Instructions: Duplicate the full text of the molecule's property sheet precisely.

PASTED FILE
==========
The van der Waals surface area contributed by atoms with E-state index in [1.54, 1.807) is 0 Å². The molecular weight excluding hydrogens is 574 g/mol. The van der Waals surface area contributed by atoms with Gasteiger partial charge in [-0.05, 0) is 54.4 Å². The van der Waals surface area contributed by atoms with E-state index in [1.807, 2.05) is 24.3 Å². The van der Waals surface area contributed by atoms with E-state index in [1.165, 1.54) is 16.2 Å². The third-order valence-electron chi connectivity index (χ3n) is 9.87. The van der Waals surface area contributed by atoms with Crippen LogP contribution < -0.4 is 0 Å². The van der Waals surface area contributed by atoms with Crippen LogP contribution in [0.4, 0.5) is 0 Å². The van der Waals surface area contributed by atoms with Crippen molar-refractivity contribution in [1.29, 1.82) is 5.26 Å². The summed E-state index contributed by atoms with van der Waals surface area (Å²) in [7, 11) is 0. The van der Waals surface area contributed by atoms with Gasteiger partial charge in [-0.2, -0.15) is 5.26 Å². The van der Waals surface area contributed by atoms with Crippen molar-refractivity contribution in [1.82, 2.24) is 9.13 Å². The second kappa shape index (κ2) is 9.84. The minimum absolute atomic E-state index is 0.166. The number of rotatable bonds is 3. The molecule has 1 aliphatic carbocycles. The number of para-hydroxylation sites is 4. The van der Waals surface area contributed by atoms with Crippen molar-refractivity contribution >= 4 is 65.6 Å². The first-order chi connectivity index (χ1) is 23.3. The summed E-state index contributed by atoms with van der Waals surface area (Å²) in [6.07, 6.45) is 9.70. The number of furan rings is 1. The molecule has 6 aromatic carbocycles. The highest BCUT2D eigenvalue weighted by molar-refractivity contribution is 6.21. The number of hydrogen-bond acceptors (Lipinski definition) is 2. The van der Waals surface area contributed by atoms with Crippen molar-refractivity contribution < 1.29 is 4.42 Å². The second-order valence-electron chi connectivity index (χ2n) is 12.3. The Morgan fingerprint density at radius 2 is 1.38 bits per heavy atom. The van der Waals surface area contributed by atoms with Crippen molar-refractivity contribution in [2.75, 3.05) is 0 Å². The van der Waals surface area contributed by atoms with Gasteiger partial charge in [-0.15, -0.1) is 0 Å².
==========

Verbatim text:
The van der Waals surface area contributed by atoms with E-state index in [1.54, 1.807) is 0 Å². The molecular weight excluding hydrogens is 574 g/mol. The van der Waals surface area contributed by atoms with Gasteiger partial charge in [-0.05, 0) is 54.4 Å². The van der Waals surface area contributed by atoms with E-state index in [1.807, 2.05) is 24.3 Å². The van der Waals surface area contributed by atoms with E-state index in [1.165, 1.54) is 16.2 Å². The third-order valence-electron chi connectivity index (χ3n) is 9.87. The van der Waals surface area contributed by atoms with Crippen LogP contribution < -0.4 is 0 Å². The van der Waals surface area contributed by atoms with Crippen LogP contribution in [0.4, 0.5) is 0 Å². The van der Waals surface area contributed by atoms with Crippen molar-refractivity contribution in [1.29, 1.82) is 5.26 Å². The summed E-state index contributed by atoms with van der Waals surface area (Å²) in [7, 11) is 0. The van der Waals surface area contributed by atoms with Gasteiger partial charge in [-0.2, -0.15) is 5.26 Å². The van der Waals surface area contributed by atoms with Crippen molar-refractivity contribution in [1.82, 2.24) is 9.13 Å². The second kappa shape index (κ2) is 9.84. The minimum absolute atomic E-state index is 0.166. The number of rotatable bonds is 3. The molecule has 1 aliphatic carbocycles. The number of para-hydroxylation sites is 4. The van der Waals surface area contributed by atoms with Crippen molar-refractivity contribution >= 4 is 65.6 Å². The first-order chi connectivity index (χ1) is 23.3. The summed E-state index contributed by atoms with van der Waals surface area (Å²) in [6.07, 6.45) is 9.70. The number of furan rings is 1. The molecule has 6 aromatic carbocycles. The highest BCUT2D eigenvalue weighted by molar-refractivity contribution is 6.21. The number of hydrogen-bond acceptors (Lipinski definition) is 2. The van der Waals surface area contributed by atoms with Crippen molar-refractivity contribution < 1.29 is 4.42 Å². The second-order valence-electron chi connectivity index (χ2n) is 12.3. The Morgan fingerprint density at radius 2 is 1.38 bits per heavy atom. The van der Waals surface area contributed by atoms with Crippen molar-refractivity contribution in [2.75, 3.05) is 0 Å². The van der Waals surface area contributed by atoms with Gasteiger partial charge in [-0.15, -0.1) is 0 Å².